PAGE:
Ever since Activision took the Call of Duty franchise to a yearly release schedule, it has felt more like two franchises in one rather than a cohesive whole. While that's not a bad thing as it ensures variety, it does mean that Call of Duty fans may find themselves favoring one series over the other. This year's hype may belong to Modern Warfare, but come November, it'll be time to pass the torch back to Black Ops.
Developed by Treyarch, Black Ops II is a direct sequel to 2010's Black Ops. While some of the narrative takes place in the past, the bulk of the story in Black Ops II is set in the near future.
Going with the premise that technology and automation would see increased usage in our military, the future as envisioned by Treyarch is one in which soldiers stay out of harm's way. After all, why send in a grunt when you can send in a drone to do the job? All in all, it's not that far off from today's military, so it's a believable premise. Of course, controlling a drone wouldn't make for an interesting game, so enter evil hacker man. The U.S. military network gets hacked, and suddenly, all those neat digital toys that were supposed to protect us have been turned against us.
The hands-off demo we saw at the Activision booth started off with an extended version of the demo that was shown at the Microsoft E3 2012 Press Conference.
Things kicked off with a high-intensity escape from LA in an armored vehicle. Your team was tasked with escorting the President to safety while terrorist drones were attacking from all directions. From what we could gather, the goal of the terrorists was to eliminate all of the G20 leaders who were in town for a summit. Not very original, but it makes for a good story.
Treyarch showed it still has the chops for a good cinematic moment as things shifted into slow motion when a helicopter exploded in front of the truck, which promptly crashed. The others in the group took off with the President, while the player hopped onto the back of another crashed vehicle and used the roof-mounted Stinger missile launcher to take out some attacking drones. It's a small moment of action, but it set the pace for the demo.
As the President and her escorts make their escape, the player ran to the edge of an elevated highway. Here, various icons appeared, indicating options such as snipe and grapple. Grabbing the sniper rifle revealed another icon, protect, which showed up on the President. A sniping sequence with a sweet X-ray scope followed, before it was time to grapple down and regroup with the others. A combat sequence on the street highlighted the use of cover, as both the player and enemies hid behind disabled vehicles. Those same disabled vehicles soon became obstacles after commandeering another truck. Crash number two, and our hero is knocked out again.
After waking up in a daze, the scene was that of another urban gun battle. We got to see some of the new tech in the form of a ground-based, four-legged, all-terrain drone. It appeared to be armored, but explosive rounds took it down quickly enough. The action moved indoors, inside a mall, with smart use of cover still being required for success. Back outside, it was time for another cinematic moment as a skyscraper came crashing down in front of the group. This also meant getting knocked out for a third time.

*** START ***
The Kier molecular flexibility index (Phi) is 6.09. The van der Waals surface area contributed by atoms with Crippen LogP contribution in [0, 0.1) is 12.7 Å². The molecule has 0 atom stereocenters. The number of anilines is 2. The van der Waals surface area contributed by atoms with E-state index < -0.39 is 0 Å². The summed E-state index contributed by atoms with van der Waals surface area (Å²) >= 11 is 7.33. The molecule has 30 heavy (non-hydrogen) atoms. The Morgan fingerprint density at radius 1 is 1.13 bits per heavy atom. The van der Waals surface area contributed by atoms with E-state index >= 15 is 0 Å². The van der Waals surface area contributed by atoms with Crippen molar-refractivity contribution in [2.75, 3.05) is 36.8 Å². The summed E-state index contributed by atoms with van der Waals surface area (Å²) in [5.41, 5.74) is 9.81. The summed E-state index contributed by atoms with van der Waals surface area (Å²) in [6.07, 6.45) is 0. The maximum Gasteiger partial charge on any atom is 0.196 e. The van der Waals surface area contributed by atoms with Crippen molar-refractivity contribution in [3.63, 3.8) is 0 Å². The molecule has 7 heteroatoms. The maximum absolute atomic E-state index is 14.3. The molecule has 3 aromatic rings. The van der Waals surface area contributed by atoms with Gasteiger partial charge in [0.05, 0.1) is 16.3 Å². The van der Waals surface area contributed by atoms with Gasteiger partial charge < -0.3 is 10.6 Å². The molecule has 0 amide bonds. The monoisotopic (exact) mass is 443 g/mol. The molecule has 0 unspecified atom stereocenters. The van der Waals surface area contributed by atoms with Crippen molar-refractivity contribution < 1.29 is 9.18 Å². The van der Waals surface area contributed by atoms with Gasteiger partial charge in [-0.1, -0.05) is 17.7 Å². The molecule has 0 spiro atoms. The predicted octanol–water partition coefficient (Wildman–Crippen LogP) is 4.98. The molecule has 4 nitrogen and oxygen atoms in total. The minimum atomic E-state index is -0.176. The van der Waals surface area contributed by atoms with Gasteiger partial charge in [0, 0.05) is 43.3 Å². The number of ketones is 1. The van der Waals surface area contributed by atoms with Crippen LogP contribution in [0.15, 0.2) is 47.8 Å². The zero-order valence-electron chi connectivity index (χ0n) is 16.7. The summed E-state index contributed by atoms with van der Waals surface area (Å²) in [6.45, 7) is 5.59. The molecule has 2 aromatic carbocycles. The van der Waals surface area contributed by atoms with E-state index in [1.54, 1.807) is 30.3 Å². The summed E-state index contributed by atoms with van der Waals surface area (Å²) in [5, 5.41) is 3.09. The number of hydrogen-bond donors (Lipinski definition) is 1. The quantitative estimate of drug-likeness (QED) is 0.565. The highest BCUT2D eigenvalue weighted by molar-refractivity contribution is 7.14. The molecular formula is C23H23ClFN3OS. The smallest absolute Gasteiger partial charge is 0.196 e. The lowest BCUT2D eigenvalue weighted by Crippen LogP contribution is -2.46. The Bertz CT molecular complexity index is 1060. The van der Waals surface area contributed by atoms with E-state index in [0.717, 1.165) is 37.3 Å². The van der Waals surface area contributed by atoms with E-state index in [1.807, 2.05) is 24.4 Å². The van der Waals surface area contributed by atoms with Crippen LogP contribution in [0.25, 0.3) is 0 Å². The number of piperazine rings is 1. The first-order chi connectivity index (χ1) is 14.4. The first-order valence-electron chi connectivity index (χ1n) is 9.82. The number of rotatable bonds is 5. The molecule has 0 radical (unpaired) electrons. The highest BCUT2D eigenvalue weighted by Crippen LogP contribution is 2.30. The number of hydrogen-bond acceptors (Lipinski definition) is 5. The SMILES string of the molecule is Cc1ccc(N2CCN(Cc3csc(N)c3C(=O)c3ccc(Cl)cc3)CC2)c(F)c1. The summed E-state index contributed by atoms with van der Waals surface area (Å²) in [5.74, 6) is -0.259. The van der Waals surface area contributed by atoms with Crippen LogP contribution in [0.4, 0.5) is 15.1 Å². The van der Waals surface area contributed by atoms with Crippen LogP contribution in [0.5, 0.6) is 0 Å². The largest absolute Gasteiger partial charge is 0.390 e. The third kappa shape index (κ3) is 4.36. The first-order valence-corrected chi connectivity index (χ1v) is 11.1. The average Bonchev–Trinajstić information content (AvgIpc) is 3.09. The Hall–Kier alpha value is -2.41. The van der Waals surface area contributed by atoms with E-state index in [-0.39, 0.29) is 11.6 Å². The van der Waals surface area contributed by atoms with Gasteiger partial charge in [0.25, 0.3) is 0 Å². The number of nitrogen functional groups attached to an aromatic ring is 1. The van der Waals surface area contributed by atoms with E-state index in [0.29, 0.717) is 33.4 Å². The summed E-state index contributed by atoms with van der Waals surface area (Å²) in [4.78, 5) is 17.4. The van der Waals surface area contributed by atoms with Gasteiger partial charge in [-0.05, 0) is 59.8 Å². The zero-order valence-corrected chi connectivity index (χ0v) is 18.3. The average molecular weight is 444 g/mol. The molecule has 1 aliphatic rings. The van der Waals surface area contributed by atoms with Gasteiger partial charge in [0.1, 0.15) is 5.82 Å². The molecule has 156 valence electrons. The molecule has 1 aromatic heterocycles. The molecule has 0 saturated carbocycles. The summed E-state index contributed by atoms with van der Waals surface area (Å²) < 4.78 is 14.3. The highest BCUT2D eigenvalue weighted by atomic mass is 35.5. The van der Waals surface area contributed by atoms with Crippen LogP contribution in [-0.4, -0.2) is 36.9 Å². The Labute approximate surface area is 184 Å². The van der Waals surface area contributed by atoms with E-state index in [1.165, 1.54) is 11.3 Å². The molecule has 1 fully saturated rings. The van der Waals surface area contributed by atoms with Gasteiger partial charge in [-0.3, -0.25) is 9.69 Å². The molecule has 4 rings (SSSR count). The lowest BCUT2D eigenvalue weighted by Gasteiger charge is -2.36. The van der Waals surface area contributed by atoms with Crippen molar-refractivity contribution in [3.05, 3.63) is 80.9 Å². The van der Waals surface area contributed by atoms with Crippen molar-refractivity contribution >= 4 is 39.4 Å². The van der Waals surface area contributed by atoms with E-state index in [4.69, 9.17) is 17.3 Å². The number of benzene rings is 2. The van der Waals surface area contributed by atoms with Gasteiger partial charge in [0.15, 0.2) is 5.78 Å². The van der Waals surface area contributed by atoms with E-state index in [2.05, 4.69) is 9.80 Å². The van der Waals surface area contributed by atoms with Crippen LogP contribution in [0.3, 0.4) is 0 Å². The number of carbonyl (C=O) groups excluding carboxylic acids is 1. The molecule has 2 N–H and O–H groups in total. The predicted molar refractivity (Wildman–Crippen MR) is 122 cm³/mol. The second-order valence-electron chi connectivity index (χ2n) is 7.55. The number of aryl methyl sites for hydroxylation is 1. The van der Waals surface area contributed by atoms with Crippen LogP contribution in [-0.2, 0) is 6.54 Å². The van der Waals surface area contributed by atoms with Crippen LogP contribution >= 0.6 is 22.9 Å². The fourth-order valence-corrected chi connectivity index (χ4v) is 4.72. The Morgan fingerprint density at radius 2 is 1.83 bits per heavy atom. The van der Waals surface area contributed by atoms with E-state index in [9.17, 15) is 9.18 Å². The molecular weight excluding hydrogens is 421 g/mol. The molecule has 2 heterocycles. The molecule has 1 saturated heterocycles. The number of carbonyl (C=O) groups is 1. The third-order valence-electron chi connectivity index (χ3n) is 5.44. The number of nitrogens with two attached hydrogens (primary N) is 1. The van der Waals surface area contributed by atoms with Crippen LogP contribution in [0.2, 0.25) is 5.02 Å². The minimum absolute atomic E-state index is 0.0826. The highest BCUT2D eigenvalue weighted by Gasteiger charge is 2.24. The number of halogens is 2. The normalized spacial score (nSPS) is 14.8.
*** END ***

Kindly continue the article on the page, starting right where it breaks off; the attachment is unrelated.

Aside from being amazed that our hero could still walk (apparently there is no such thing as a concussion in the future world of Black Ops II), the next portion of the demo was behind the controls of an F/A-38. We saw some air-to-air combat against drones before the plane locked onto a collision course. The action certainly looked exciting, but we've not much faith in the hero's ability to operate any sort of vehicle without crashing.
The second half of our Black Ops II demo centered around a new Strike Force level. Part of the single-player campaign, Strike Force levels are designed to give the player the ability to command and control everyone on the battlefield, sandbox style. You have the option to zoom in all the way and take control of an individual unit or pull back all the way to watch over the whole play field.
For the demo, the mission objective was simple: Take out three laser defense systems on a cargo ship docked in the harbor in Singapore. With the defenses gone, an airstrike can take out the ship.
One neat thing about Strike Force is that when you are pulled all the way out, you can set waypoints and give orders to the troops on the ground. In some ways, it looked more like a real-time strategy game than a traditional Call of Duty game. Even enemy units were visible. Units available for manual control included regular solders, the four-legged drone walker seen earlier and a flying drone armed with a machine gun.
Gameplay-wise, we're told that what happens in Strike Force has an impact on how the story plays out. Rather than replay a Strike Force mission until you win, the game takes the outcome into account. Lose a key mission, and it'll change the story in certain ways. Win the same mission, and different things will happen.
Currently, Strike Force levels are only contained within the single-player campaign, though a Treyarch rep at the demo said they are looking at building a separate Strike Force gameplay option. If it happens, it would give players the ability to replay Strike Force missions outside of the campaign, with the ultimate goal being to compete on score. The zombies are also confirmed to return in Black Ops II.
Stretching across the globe from Angola and Afghanistan to the Cayman Trench and downtown Los Angeles, Call of Duty: Black Ops II is shaping up to be just as impressive as its predecessor. It also appears as if Treyarch is trying to expand the experience a bit, rather than simply give us more explosions and more guns. It's going to be a long five months.
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